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Solid basis for innovation

By Shujie Yao* (China Daily).
 
China needs to improve its investment mechanism in science and technology and promote more research and development.
A recent report claimed that China is going to reach the vanguard of global innovation in 2011, outpacing both the United States and Japan in the number of patents filed.
 
Yet there is increasing urgency for China to make significant technological progress. Labor costs are rising and in many regions an acute labor shortage is beginning to bite. The low-level processing industry has become less and less profitable and margins are being squeezed further as China faces continued pressure to allow the renminbi to appreciate.
 
At present there are several barriers to China's ability to transform itself into an innovative nation that is internationally competitive.
Large State-owned enterprises (SOEs) do make technological progress, but with guaranteed huge profits, it is hardly surprising that the incentive to innovate is low, which decreases their prospect of being internationally competitive.
 
Motivation is greater in small and medium enterprises (SMEs) but, even then, many SMEs rely on cheap labor costs for the bulk of their profits. They lack the capital and simply do not possess the scale of economy to sustain innovation over the long term.
 
There is strong evidence that academic research is out of touch with industry in China.
 
Chinese government investment has increased 20 percent every year for the last decade. The government funded the country's top 39 universities with the aim of making them world-class institutions. Yet in China, research output - published papers, patents and evidence of knowledge transfer - is fairly low.
 
Another obstruction to innovation is the continued inadequacy of China's laws governing intellectual property rights (IPR). Domestic research institutions and enterprises fear their innovations will be copied and the cost of IPR protection is prohibitive. Patents registered by Chinese universities have increased markedly in the last year, but they tend not to be related to new inventions, but rather improvements made to existing designs.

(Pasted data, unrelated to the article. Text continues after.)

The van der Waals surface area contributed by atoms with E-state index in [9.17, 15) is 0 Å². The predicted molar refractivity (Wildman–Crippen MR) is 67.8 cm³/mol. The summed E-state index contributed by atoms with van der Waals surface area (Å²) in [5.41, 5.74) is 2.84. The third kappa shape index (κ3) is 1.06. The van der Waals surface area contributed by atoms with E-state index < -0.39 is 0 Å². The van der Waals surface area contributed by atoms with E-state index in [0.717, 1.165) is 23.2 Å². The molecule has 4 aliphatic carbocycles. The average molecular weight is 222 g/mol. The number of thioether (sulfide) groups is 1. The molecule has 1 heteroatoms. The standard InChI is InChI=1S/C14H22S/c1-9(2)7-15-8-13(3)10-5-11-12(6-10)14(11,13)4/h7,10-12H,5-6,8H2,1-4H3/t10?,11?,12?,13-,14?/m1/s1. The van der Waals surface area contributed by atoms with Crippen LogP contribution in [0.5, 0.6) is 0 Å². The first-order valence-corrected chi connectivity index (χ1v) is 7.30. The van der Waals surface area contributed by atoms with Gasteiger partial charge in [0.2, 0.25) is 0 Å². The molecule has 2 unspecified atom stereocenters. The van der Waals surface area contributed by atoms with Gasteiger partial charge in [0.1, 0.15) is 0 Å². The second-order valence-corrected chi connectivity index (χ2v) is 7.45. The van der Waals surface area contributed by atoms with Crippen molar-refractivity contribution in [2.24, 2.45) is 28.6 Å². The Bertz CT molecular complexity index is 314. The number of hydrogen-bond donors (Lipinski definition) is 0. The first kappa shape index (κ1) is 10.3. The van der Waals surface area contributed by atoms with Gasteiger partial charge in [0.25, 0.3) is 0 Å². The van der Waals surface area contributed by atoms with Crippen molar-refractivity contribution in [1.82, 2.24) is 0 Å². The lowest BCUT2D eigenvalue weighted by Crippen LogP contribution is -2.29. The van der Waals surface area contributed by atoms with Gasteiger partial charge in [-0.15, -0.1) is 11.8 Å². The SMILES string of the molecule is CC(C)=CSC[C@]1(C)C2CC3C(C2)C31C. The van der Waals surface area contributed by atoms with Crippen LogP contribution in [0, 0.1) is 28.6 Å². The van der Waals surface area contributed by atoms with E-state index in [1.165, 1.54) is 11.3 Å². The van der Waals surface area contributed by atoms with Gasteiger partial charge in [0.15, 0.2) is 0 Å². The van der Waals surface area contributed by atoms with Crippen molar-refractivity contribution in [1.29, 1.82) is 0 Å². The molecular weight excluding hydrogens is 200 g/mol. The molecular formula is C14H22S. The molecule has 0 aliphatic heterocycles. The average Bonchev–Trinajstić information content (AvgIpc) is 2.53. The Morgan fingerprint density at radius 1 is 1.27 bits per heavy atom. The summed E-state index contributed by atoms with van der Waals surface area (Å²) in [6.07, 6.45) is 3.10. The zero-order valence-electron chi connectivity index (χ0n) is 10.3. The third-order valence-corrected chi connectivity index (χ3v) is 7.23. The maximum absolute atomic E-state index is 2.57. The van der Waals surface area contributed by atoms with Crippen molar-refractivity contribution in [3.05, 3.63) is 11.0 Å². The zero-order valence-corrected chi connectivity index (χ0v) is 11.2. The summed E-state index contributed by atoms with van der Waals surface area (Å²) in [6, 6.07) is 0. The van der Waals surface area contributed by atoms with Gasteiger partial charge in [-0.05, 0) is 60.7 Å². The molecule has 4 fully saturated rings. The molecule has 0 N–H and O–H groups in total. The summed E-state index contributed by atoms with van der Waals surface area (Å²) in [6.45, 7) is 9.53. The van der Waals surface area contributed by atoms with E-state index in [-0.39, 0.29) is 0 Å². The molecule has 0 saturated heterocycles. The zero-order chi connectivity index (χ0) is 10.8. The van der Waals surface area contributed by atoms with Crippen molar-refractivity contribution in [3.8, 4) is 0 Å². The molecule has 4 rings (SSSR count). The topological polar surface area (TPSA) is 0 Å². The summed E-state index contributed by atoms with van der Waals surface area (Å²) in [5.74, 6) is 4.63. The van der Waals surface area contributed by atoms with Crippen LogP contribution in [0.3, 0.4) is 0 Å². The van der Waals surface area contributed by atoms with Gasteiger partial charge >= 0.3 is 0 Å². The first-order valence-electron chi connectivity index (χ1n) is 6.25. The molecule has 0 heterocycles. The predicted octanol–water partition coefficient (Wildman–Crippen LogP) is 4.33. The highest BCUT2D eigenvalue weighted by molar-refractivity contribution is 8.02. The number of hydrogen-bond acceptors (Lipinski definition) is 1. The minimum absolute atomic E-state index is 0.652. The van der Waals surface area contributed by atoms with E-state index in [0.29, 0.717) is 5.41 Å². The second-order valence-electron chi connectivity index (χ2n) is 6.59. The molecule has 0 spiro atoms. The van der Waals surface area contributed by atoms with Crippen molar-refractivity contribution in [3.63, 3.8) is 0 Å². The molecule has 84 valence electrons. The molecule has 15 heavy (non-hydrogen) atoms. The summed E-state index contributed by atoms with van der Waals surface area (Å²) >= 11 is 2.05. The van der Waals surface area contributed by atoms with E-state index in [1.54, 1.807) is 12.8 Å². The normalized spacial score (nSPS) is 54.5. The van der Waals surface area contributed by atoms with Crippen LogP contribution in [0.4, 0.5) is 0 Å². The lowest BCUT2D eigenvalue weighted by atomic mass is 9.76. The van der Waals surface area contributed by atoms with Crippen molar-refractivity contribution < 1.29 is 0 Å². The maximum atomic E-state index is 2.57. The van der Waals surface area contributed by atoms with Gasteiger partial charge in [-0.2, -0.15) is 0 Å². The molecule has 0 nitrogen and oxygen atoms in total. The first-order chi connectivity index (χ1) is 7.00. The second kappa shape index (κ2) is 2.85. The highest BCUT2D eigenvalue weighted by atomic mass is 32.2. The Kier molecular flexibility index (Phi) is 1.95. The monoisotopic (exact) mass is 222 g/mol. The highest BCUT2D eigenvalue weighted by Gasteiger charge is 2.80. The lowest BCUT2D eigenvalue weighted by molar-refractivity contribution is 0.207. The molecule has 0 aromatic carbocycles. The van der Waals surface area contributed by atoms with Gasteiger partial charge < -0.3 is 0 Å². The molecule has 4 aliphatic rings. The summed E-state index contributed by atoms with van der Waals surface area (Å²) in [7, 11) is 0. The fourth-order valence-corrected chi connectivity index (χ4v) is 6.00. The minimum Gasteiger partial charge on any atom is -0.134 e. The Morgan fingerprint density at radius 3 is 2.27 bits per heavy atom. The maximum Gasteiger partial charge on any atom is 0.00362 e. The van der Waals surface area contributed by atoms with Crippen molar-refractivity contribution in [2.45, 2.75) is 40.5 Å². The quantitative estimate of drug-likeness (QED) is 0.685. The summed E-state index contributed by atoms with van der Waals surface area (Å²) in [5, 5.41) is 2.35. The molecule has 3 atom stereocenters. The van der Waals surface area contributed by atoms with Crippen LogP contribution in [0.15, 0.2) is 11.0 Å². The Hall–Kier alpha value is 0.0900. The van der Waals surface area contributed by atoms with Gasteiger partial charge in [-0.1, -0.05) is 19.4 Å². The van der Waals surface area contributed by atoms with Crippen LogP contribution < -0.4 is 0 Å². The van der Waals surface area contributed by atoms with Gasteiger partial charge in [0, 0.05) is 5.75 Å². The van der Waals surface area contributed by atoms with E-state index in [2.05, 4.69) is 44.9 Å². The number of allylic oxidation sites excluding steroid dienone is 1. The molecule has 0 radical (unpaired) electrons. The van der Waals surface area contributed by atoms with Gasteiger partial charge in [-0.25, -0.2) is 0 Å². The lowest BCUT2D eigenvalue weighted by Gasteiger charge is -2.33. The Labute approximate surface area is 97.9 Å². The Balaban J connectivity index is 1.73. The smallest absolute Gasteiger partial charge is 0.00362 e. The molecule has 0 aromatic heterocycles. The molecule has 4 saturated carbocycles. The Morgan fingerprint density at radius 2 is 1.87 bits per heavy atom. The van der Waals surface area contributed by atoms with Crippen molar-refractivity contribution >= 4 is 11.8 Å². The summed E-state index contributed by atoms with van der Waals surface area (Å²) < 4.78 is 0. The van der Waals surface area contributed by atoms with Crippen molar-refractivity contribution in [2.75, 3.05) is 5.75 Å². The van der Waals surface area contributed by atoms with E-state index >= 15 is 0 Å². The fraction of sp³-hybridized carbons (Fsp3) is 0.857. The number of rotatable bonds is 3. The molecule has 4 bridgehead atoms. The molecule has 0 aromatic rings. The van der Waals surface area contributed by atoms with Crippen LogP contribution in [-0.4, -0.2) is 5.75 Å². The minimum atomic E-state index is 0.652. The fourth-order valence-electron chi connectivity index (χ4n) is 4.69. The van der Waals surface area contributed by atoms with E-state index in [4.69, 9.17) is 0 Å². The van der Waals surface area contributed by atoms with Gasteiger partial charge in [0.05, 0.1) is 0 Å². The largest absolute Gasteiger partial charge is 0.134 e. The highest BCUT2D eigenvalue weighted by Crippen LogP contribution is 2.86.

The author of the article makes some suggestions.
 
Innovation could be spurred, giving more autonomy to universities, and these in turn should grant more independence to researchers, or encouraging more collaboration between researchers and industry.
 
As well as tightening up laws on IPR, the government should consider the introduction of a taxation system that rewards innovation. Higher taxes on SOEs would force them to seek profits through a more innovative business approach, rather than relying on monopoly. A tax incentive scheme could be offered to SMEs to increase research and development.
 
China should offer substantial financial support to a few key industrial champions in each sector. The support should not be viewed as easy credit, but as an opportunity to develop cutting-edge technology that would improve China's brand image. China is set to become the second largest economy in the world and is already the world's leading exporter, but it lacks recognizable brand names such as Toyota and Samsung.
 
Development of human resources is crucial. The government has to ensure its "Thousand People Plan", which is designed to attract skilled personnel from overseas, translates into concrete examples of innovation.
 
If the government recruits the right people from overseas and makes full use of their skills and experience, then the technological gap between China and the West can begin to narrow.
 
*The author is head of the University of Nottingham's School of Contemporary Chinese Studies and program director for China at the Globalization and Economic Policy Center.
 

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